(Peter DaSilva / EPA / Shutterstock )

L.A. STORIES

He faced a recall effort: Paul Egly, the controversial judge who oversaw court-mandated integration efforts of Los Angeles schools in the late 1970s, died Tuesday at his Laguna Beach home. He was 97. Los Angeles Times

Driving force: This Newport Beach driving instructor is one of just three women worldwide training the instructors who will teach women in Saudi Arabia how to take the wheel. Los Angeles Times

CALIFORNIA CLIMATE

Not again! In the Northern California, a strong, dangerous start to the fire season. Los Angeles Times

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A new way of life: For Lake County, five years of fire. Wall Street Journal

POLITICS AND GOVERNMENT

Perspective: Californians won’t vote on the nation’s toughest privacy protections after all — because the Legislature did its job and handled the matter, says columnist George Skelton. Los Angeles Times

Behind the ballot battles: How politics gets done in Sacramento, on a deadline. Los Angeles Times

Changing electorate: How the GOP lost in one San Diego district. Los Angeles Times

CRIME AND COURTS

Gun politics: The long legacy of a mass shooting at a San Francisco high-rise. San Francisco Chronicle

They have a choice: Will cops leave their unions after last week’s Supreme Court decision? Don’t count on it. Sacramento Bee

Grim reminder: The death of a firefighter in Long Beach is a reminder of the dangers even on seemingly routine calls. Orange County Register

CALIFORNIA CULTURE

The American way of movie life: More than 30 years since Universal successfully launched “Back to the Future” on July 3, the Fourth of July is now as closely associated with superheroes and Will Smith as much as barbecues and fireworks. A look back at the hits as well as misses. Los Angeles Times

What wattage: California might become home to the world’s biggest battery. Wall Street Journal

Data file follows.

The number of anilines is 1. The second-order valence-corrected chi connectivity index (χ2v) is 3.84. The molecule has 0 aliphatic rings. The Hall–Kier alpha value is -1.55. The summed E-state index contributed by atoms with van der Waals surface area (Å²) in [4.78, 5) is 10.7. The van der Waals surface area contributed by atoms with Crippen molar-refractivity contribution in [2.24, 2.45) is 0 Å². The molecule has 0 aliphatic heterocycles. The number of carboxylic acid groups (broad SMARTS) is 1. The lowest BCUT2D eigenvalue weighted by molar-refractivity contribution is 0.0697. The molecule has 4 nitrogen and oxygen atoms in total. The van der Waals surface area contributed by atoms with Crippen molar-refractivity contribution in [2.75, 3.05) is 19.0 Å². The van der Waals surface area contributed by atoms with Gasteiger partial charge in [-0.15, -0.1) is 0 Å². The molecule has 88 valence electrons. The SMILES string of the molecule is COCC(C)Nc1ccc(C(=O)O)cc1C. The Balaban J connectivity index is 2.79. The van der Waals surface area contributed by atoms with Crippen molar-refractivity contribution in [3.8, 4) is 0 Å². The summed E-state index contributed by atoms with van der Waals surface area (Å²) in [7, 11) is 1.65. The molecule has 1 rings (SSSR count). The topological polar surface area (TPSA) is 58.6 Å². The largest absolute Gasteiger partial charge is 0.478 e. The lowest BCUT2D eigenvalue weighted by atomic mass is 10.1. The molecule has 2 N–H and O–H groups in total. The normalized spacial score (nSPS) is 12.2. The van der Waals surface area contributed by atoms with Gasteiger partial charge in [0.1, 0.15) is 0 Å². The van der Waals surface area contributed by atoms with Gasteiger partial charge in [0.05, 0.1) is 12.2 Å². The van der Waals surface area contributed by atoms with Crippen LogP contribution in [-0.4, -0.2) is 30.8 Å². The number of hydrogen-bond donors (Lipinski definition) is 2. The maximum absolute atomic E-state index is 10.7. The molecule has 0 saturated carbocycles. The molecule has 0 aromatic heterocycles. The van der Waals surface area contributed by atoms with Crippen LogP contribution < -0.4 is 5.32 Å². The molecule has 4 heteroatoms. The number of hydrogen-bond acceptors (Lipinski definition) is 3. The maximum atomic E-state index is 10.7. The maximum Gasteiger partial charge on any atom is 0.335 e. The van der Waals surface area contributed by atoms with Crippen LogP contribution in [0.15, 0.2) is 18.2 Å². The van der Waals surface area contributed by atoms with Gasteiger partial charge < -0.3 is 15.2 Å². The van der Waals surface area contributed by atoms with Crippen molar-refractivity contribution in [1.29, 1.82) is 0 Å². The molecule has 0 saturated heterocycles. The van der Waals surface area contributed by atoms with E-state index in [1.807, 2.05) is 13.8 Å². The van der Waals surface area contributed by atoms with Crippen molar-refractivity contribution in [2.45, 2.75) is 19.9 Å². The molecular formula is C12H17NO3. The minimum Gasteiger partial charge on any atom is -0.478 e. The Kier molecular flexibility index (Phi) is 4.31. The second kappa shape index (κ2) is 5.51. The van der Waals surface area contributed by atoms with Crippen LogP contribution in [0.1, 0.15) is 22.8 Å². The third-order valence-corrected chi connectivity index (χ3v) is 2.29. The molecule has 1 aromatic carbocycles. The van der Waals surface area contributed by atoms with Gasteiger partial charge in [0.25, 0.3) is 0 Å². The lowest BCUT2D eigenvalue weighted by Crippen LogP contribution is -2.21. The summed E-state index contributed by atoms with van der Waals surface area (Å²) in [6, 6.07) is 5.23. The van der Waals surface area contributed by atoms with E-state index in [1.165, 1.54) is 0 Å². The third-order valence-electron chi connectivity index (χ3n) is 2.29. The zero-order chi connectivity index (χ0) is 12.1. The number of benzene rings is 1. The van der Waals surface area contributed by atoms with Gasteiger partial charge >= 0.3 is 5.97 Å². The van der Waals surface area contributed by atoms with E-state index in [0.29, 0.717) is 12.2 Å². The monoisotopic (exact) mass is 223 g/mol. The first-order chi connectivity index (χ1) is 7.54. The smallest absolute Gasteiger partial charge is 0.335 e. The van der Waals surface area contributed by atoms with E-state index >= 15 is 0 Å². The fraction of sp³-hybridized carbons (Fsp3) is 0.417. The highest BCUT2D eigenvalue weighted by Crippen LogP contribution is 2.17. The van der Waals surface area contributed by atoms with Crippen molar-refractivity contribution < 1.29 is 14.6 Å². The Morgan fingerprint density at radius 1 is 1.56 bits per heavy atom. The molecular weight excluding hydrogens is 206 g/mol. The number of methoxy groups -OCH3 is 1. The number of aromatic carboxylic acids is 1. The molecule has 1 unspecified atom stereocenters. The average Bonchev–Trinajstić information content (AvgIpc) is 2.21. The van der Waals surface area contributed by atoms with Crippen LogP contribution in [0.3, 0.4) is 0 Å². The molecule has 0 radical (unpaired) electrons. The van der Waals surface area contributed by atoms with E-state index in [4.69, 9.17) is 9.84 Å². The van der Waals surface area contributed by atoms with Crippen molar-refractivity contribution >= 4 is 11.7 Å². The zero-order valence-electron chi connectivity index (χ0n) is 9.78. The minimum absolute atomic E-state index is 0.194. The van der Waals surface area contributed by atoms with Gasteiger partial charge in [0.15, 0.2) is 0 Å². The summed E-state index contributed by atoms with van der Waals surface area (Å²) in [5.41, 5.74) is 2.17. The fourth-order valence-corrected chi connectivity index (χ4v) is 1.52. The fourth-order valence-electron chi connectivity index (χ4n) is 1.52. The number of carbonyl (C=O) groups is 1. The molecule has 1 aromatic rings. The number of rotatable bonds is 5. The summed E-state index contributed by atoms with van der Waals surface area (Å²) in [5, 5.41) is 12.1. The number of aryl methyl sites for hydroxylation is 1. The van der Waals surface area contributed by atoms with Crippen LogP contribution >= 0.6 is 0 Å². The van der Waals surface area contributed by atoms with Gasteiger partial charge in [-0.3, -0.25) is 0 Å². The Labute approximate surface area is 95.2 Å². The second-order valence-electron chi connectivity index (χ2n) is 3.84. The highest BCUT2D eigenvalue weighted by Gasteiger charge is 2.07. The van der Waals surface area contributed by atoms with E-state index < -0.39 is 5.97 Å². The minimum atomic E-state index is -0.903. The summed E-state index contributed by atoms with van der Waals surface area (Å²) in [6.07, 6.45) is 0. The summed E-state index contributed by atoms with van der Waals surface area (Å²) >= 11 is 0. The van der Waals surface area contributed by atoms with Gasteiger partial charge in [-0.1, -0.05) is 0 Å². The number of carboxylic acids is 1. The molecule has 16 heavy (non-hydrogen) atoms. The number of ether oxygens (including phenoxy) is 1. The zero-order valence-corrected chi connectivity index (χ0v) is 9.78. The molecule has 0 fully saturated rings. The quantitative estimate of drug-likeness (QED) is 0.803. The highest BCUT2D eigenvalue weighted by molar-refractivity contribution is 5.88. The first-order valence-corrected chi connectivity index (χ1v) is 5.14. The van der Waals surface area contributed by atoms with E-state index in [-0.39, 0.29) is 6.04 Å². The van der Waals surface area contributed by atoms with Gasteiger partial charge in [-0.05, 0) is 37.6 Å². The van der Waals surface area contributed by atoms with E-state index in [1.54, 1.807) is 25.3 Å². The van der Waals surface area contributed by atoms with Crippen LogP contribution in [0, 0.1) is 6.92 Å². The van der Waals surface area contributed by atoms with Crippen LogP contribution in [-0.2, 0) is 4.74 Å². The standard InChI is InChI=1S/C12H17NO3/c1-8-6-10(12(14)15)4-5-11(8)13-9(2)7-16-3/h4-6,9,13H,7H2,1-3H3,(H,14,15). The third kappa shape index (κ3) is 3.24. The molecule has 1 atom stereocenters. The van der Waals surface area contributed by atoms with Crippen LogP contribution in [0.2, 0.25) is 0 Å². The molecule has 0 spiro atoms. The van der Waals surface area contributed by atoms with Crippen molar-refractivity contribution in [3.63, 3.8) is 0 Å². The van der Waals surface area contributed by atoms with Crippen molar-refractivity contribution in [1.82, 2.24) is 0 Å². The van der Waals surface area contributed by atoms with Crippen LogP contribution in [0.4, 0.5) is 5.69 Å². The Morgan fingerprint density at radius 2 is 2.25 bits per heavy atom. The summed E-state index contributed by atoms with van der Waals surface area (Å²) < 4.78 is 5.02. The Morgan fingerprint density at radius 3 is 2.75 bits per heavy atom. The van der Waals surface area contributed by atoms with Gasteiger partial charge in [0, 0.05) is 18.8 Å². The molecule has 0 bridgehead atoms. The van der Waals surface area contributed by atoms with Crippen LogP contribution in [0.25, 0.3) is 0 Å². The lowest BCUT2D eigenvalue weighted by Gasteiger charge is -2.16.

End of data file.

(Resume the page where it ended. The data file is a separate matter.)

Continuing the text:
On the front lines: As San Francisco’s minimum wage jumps again, restaurants are struggling with pricing and service issues. San Francisco Chronicle

Plus: Could a $15 minimum wage slow the S.F. exit for those of modest means? Sacramento Bee

And: The latest minimum wage hike in Southern California comes as some employers launch bidding wars for scarce workers. Los Angeles Times

On gender equality: The restroom is three floors down, and other indignities of being a woman in tech. Mercury News

CALIFORNIA ALMANAC

Los Angeles area: Partly cloudy, 75, Monday. Partly cloudy, 76, Tuesday. San Diego: Partly cloudy, 73, Monday. Partly cloudy, 72, Tuesday. San Francisco area: Mostly sunny, 67, Monday. Sunny, 67, Tuesday. Sacramento: Sunny, 92, Monday. Sunny, 89, Tuesday. More weather is here.

AND FINALLY

This week’s birthdays for those who made a mark in California: Rep. Doug LaMalfa (July 2, 1960),attorney Gloria Allred (July 3, 1941), L.A. County Superior Court Judge James Hahn (July 3, 1950), Rep. Judy Chu (July 7, 1953).

If you have a memory or story about the Golden State, share it with us. Send us an email to let us know what you love or fondly remember about our state. (Please keep your story to 100 words.)

Please let us know what we can do to make this newsletter more useful to you. Send comments, complaints and ideas to Benjamin Oreskes and Shelby Grad. Also follow them on Twitter @boreskes and @shelbygrad.